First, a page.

For many immigrants with hopes of making a living off farming, owning and operating a farm can seem like an impossible task between startup costs, attaining Minnesota agricultural knowledge and finding a market for produce. The Minnesota Food Association (MFA) works to alleviate some of these challenges by offering an in-depth, hands-on farm training program for immigrants, refugees and other individuals from historically marginalized communities. As part of this program, many Somali immigrants, including Naima Dhore, have been able to find success in organic farming, sustaining the food system and carving out a niche for immigrant farmers to develop and hone agricultural skills. “The most important piece in the process for me has been letting [members of the East African community] know where their food is coming from and what their responsibilities are in terms of taking care of this planet that we all share,” said Dhore. “That’s the biggest takeaway.”
Along with a team of artists, organizers and educators, poet Keno Evol held the first Because Black Life Conference in the Twin Cities. The conference focused conversation around issues that impact black communities in our neighborhoods and making space for networking, healing and community building. “Black thought, black people and Black concerns. This is a bridge for networking which we will leave, perhaps, with mentors and mentees. We want to have community engagement initiatives from our conversations. Continue Reading
It was one of the last hot days of September, and an impromptu group of people gathered underneath a big “EVERYONE WELCOME” sign on the front of the brand new green and beige building for a press conference. The Seward Friendship store was set to open by the end of the week. It was the new branch of one of the largest co-ops in the country, right on the border of the Bryant and Central neighborhoods in South Minneapolis. The area is both home to a critical mass of the city’s low-income communities and long-time home to many of Minneapolis’ people of color.
The press conference was not without tension. Activists from CANDO, the neighborhood group representing South Minneapolis’ diverse Central neighborhood, had spent all summer knocking on doors trying to get neighbors interested in their petition. At the time, earlier in the summer, chances seemed slim that anything would happen.
“We don’t have any leverage,” I remember one of the CANDO faithful telling me at a meeting a few months before.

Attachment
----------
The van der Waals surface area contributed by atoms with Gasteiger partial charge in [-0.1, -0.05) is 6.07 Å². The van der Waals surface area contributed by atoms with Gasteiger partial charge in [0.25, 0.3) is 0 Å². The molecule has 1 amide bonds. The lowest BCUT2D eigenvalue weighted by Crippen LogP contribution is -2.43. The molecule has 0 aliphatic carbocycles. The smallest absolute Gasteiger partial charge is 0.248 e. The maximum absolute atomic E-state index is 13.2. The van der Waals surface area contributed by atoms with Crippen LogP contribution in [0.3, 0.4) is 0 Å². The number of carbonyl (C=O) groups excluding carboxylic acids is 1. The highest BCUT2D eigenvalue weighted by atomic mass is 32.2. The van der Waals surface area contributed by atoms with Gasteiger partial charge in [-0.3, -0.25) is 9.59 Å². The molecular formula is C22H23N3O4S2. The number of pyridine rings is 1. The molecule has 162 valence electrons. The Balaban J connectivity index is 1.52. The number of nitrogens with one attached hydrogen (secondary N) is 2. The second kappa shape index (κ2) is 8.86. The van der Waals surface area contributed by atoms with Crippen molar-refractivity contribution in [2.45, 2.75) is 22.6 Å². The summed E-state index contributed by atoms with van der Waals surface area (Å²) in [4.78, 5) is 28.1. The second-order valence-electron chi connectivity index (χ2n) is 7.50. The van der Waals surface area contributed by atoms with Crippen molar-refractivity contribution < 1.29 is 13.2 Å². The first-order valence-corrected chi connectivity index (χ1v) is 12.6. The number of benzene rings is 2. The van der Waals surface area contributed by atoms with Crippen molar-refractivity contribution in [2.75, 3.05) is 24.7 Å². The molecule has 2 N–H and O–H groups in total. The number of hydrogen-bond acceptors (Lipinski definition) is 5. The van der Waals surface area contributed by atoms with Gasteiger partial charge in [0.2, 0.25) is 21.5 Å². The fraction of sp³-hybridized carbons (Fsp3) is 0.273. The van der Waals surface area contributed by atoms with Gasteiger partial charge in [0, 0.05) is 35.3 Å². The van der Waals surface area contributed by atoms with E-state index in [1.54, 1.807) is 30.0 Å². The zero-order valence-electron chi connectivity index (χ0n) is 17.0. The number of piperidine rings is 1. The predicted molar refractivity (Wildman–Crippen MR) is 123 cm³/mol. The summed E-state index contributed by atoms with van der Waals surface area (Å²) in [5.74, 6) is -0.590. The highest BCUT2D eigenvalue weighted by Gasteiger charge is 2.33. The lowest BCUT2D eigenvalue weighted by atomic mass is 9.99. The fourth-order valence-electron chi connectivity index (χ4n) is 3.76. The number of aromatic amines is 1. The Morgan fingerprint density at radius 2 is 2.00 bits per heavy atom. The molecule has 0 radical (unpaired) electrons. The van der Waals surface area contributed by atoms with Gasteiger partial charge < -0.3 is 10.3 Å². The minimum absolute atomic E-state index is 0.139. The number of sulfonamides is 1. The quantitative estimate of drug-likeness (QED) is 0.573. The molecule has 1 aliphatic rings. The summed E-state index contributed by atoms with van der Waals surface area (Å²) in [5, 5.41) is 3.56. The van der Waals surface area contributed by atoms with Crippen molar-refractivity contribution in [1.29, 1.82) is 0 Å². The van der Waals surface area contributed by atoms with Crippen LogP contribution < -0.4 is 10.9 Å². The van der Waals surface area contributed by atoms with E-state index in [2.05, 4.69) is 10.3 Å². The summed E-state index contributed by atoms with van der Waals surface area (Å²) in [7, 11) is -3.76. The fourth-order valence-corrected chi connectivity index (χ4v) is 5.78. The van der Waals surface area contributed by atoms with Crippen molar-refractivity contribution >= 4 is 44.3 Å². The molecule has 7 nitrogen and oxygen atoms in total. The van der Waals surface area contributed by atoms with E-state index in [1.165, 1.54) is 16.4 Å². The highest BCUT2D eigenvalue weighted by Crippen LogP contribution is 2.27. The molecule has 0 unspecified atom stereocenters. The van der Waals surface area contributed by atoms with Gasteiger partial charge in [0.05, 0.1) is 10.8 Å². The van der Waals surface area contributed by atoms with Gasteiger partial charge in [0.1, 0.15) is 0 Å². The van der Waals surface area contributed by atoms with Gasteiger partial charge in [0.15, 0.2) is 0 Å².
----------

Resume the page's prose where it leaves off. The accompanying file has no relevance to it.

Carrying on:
By July, negotiations had fallen apart between the neighborhood groups and The Seward Co-op. The new store on 38th Street was in the heart of the South Minneapolis food desert and along one of the city’s few historically African-American business corridors. For most of the summer, the parties seemed far apart on the key issues: hiring practices that reflected the diverse demographics of the neighborhood and discounts on food and membership for low-income neighbors. In fact, the two sides couldn’t even agree on what to call a potential agreement: CANDO was demanding a CBA (community benefits agreement) while the Seward staffers had, for a while, offered an MBA (mutual benefits agreement). Neither side was happy with the other’s position, and after a few heated and unproductive community meetings, the official word from Seward was that they were not going to sign anything before the October opening of the new store. Any agreement would wait until next year, months after the crucial hiring had been completed. That timeline did not sit well with concerned neighbors. Continue Reading
On Tuesday, August 25, 80 people gathered at Olson Townhomes to participate in the North Minneapolis Laotian Garden Tour. Laotian gardeners led neighbors and fellow gardeners through dense rows of long beans, hot peppers, Vietnamese mint, cucumbers and tomatoes. Channel 5 and channel 11 also came. After the tour participants enjoyed delicious kou pun curry made with vegetables harvested from the garden
The garden tour was organized to highlight the importance of the garden to the Laotian community. The Laotians hope to be able to preserve the garden even when the construction of the Bottineau LRT and related development comes. Continue Reading
The city of Minneapolis is anxiously anticipating the opening of The Sioux Chef’s first venue: Tatanka Truck. Sean Sherman (Oglala Lakota) made waves over the last year by introducing his unique approach to Indigenous cuisine. Born and raised on the Pine Ridge reservation in South Dakota, he attended college at Black Hills State University. Part of his drive to create an Indigenous cuisine, free of processed sugars, dairy or flour, came from just being a chef in Minneapolis since the early 2000s,
“I had been cooking since I was 13 in the Black Hills, in tourist restaurants. And I thought It was silly that there was no Native restaurants,” Sherman said. Continue Reading
Organizers of a fast-food worker strike scheduled for later this month say the strike threat prompted McDonald’s to announce it is giving workers a pay raise. However, the strike is still on because the raise is not enough and most McDonald’s employees won’t get it.McDonald’s President and CEO Steve Easterbrook announced on Wednesday that the company would be paying workers at least $1 more than the local minimum wage starting in July. McDonald’s will also let workers who have been with the company for more than a year earn up to five days of paid time off each year. However, that only applies to corporate owned stores. There are three corporate owned stores in the Twin Cities area — two of them in Minneapolis — with the rest owned by franchisees. Continue Reading